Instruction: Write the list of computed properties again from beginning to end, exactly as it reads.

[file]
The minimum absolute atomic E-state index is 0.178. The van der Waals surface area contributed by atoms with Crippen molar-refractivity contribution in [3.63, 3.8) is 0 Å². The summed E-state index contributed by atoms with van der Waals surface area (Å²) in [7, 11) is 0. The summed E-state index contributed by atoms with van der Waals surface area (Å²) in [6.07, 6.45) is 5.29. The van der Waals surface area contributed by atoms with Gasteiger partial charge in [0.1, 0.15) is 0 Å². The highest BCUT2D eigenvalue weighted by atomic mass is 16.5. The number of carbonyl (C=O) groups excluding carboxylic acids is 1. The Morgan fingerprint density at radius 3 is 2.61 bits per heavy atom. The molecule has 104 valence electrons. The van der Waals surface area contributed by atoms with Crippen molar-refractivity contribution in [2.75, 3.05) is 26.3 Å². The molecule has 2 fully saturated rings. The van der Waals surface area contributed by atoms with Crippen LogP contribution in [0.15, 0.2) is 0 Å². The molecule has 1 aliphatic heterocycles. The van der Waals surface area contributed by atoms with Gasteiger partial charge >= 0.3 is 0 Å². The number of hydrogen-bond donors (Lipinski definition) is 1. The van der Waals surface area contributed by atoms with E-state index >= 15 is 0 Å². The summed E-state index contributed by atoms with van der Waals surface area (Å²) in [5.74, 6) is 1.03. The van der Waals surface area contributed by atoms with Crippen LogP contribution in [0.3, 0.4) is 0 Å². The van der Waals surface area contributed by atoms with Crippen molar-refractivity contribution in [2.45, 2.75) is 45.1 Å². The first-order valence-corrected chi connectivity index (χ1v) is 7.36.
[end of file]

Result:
The minimum absolute atomic E-state index is 0.178. The van der Waals surface area contributed by atoms with Crippen molar-refractivity contribution in [3.63, 3.8) is 0 Å². The summed E-state index contributed by atoms with van der Waals surface area (Å²) in [7, 11) is 0. The summed E-state index contributed by atoms with van der Waals surface area (Å²) in [6.07, 6.45) is 5.29. The van der Waals surface area contributed by atoms with Gasteiger partial charge in [0.1, 0.15) is 0 Å². The highest BCUT2D eigenvalue weighted by atomic mass is 16.5. The number of carbonyl (C=O) groups excluding carboxylic acids is 1. The Morgan fingerprint density at radius 3 is 2.61 bits per heavy atom. The molecule has 104 valence electrons. The van der Waals surface area contributed by atoms with Crippen molar-refractivity contribution in [2.75, 3.05) is 26.3 Å². The molecule has 2 fully saturated rings. The van der Waals surface area contributed by atoms with Crippen LogP contribution in [0.15, 0.2) is 0 Å². The molecule has 1 aliphatic heterocycles. The van der Waals surface area contributed by atoms with Gasteiger partial charge >= 0.3 is 0 Å². The number of hydrogen-bond donors (Lipinski definition) is 1. The van der Waals surface area contributed by atoms with E-state index >= 15 is 0 Å². The summed E-state index contributed by atoms with van der Waals surface area (Å²) in [5.74, 6) is 1.03. The van der Waals surface area contributed by atoms with Crippen LogP contribution in [0.3, 0.4) is 0 Å². The van der Waals surface area contributed by atoms with Crippen molar-refractivity contribution in [2.45, 2.75) is 45.1 Å². The first-order valence-corrected chi connectivity index (χ1v) is 7.36.